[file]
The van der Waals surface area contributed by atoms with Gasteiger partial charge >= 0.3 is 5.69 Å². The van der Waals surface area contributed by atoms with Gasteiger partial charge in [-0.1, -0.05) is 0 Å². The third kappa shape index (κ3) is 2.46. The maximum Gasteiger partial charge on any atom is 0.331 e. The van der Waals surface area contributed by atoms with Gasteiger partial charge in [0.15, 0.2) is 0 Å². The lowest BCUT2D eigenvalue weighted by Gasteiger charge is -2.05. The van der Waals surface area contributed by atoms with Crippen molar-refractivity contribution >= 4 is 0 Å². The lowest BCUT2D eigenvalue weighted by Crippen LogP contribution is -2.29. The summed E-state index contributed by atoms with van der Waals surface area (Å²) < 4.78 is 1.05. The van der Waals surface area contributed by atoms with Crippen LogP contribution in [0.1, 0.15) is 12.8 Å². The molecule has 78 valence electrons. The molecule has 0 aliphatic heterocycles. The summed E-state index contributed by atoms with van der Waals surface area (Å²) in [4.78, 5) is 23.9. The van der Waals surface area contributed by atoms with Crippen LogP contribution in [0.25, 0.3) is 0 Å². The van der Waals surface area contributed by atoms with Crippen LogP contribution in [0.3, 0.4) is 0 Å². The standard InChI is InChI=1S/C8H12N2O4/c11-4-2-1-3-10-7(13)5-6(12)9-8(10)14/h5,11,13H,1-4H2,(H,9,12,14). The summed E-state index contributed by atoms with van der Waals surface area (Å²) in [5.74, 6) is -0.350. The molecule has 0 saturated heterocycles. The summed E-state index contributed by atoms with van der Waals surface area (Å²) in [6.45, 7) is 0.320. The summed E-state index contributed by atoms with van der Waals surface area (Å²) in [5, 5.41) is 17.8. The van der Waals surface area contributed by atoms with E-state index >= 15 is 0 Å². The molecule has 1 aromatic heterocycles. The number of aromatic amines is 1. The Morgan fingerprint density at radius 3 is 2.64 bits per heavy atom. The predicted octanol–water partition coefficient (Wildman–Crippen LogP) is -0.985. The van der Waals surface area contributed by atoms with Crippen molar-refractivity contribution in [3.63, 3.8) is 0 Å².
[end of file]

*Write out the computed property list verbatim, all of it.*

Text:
The van der Waals surface area contributed by atoms with Gasteiger partial charge >= 0.3 is 5.69 Å². The van der Waals surface area contributed by atoms with Gasteiger partial charge in [-0.1, -0.05) is 0 Å². The third kappa shape index (κ3) is 2.46. The maximum Gasteiger partial charge on any atom is 0.331 e. The van der Waals surface area contributed by atoms with Gasteiger partial charge in [0.15, 0.2) is 0 Å². The lowest BCUT2D eigenvalue weighted by Gasteiger charge is -2.05. The van der Waals surface area contributed by atoms with Crippen molar-refractivity contribution >= 4 is 0 Å². The lowest BCUT2D eigenvalue weighted by Crippen LogP contribution is -2.29. The summed E-state index contributed by atoms with van der Waals surface area (Å²) < 4.78 is 1.05. The van der Waals surface area contributed by atoms with Crippen LogP contribution in [0.1, 0.15) is 12.8 Å². The molecule has 78 valence electrons. The molecule has 0 aliphatic heterocycles. The summed E-state index contributed by atoms with van der Waals surface area (Å²) in [4.78, 5) is 23.9. The van der Waals surface area contributed by atoms with Crippen LogP contribution in [0.25, 0.3) is 0 Å². The van der Waals surface area contributed by atoms with Crippen LogP contribution in [0.3, 0.4) is 0 Å². The standard InChI is InChI=1S/C8H12N2O4/c11-4-2-1-3-10-7(13)5-6(12)9-8(10)14/h5,11,13H,1-4H2,(H,9,12,14). The summed E-state index contributed by atoms with van der Waals surface area (Å²) in [5.74, 6) is -0.350. The molecule has 0 saturated heterocycles. The summed E-state index contributed by atoms with van der Waals surface area (Å²) in [6.45, 7) is 0.320. The summed E-state index contributed by atoms with van der Waals surface area (Å²) in [5, 5.41) is 17.8. The van der Waals surface area contributed by atoms with E-state index >= 15 is 0 Å². The molecule has 1 aromatic heterocycles. The number of aromatic amines is 1. The Morgan fingerprint density at radius 3 is 2.64 bits per heavy atom. The predicted octanol–water partition coefficient (Wildman–Crippen LogP) is -0.985. The van der Waals surface area contributed by atoms with Crippen molar-refractivity contribution in [3.63, 3.8) is 0 Å².